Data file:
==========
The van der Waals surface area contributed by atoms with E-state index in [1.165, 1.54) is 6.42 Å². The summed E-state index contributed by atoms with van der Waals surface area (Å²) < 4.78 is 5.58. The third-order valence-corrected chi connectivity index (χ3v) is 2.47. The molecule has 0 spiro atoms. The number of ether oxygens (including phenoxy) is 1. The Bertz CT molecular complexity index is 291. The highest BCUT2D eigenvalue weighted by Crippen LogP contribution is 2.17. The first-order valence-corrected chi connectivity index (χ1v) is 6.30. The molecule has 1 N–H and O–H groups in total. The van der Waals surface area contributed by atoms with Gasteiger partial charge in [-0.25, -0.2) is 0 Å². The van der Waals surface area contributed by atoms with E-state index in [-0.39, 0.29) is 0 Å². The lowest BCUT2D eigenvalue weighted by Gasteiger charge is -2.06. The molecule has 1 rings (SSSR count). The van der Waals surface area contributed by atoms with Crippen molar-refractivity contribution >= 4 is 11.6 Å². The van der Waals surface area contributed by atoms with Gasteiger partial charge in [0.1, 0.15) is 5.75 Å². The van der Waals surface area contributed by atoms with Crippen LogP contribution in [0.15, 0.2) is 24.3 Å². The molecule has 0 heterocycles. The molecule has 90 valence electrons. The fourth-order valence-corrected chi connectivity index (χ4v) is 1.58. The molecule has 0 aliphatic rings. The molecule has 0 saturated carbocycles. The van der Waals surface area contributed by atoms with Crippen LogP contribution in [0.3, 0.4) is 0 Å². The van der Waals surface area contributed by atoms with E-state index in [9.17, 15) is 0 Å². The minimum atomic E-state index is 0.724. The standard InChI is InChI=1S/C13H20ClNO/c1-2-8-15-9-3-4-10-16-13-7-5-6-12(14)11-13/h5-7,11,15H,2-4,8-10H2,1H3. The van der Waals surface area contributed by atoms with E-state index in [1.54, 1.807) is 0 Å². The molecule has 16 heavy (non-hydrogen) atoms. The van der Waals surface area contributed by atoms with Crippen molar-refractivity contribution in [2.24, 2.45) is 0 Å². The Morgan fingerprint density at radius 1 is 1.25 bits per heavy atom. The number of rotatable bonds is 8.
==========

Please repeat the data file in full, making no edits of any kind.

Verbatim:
The van der Waals surface area contributed by atoms with E-state index in [1.165, 1.54) is 6.42 Å². The summed E-state index contributed by atoms with van der Waals surface area (Å²) < 4.78 is 5.58. The third-order valence-corrected chi connectivity index (χ3v) is 2.47. The molecule has 0 spiro atoms. The number of ether oxygens (including phenoxy) is 1. The Bertz CT molecular complexity index is 291. The highest BCUT2D eigenvalue weighted by Crippen LogP contribution is 2.17. The first-order valence-corrected chi connectivity index (χ1v) is 6.30. The molecule has 1 N–H and O–H groups in total. The van der Waals surface area contributed by atoms with Gasteiger partial charge in [-0.25, -0.2) is 0 Å². The van der Waals surface area contributed by atoms with E-state index in [-0.39, 0.29) is 0 Å². The lowest BCUT2D eigenvalue weighted by Gasteiger charge is -2.06. The molecule has 1 rings (SSSR count). The van der Waals surface area contributed by atoms with Crippen molar-refractivity contribution >= 4 is 11.6 Å². The van der Waals surface area contributed by atoms with Gasteiger partial charge in [0.1, 0.15) is 5.75 Å². The van der Waals surface area contributed by atoms with Crippen LogP contribution in [0.15, 0.2) is 24.3 Å². The molecule has 0 heterocycles. The molecule has 90 valence electrons. The fourth-order valence-corrected chi connectivity index (χ4v) is 1.58. The molecule has 0 aliphatic rings. The molecule has 0 saturated carbocycles. The van der Waals surface area contributed by atoms with Crippen LogP contribution in [0.3, 0.4) is 0 Å². The van der Waals surface area contributed by atoms with E-state index in [9.17, 15) is 0 Å². The minimum atomic E-state index is 0.724. The standard InChI is InChI=1S/C13H20ClNO/c1-2-8-15-9-3-4-10-16-13-7-5-6-12(14)11-13/h5-7,11,15H,2-4,8-10H2,1H3. The van der Waals surface area contributed by atoms with E-state index in [1.54, 1.807) is 0 Å². The molecule has 16 heavy (non-hydrogen) atoms. The van der Waals surface area contributed by atoms with Crippen molar-refractivity contribution in [2.24, 2.45) is 0 Å². The Morgan fingerprint density at radius 1 is 1.25 bits per heavy atom. The number of rotatable bonds is 8.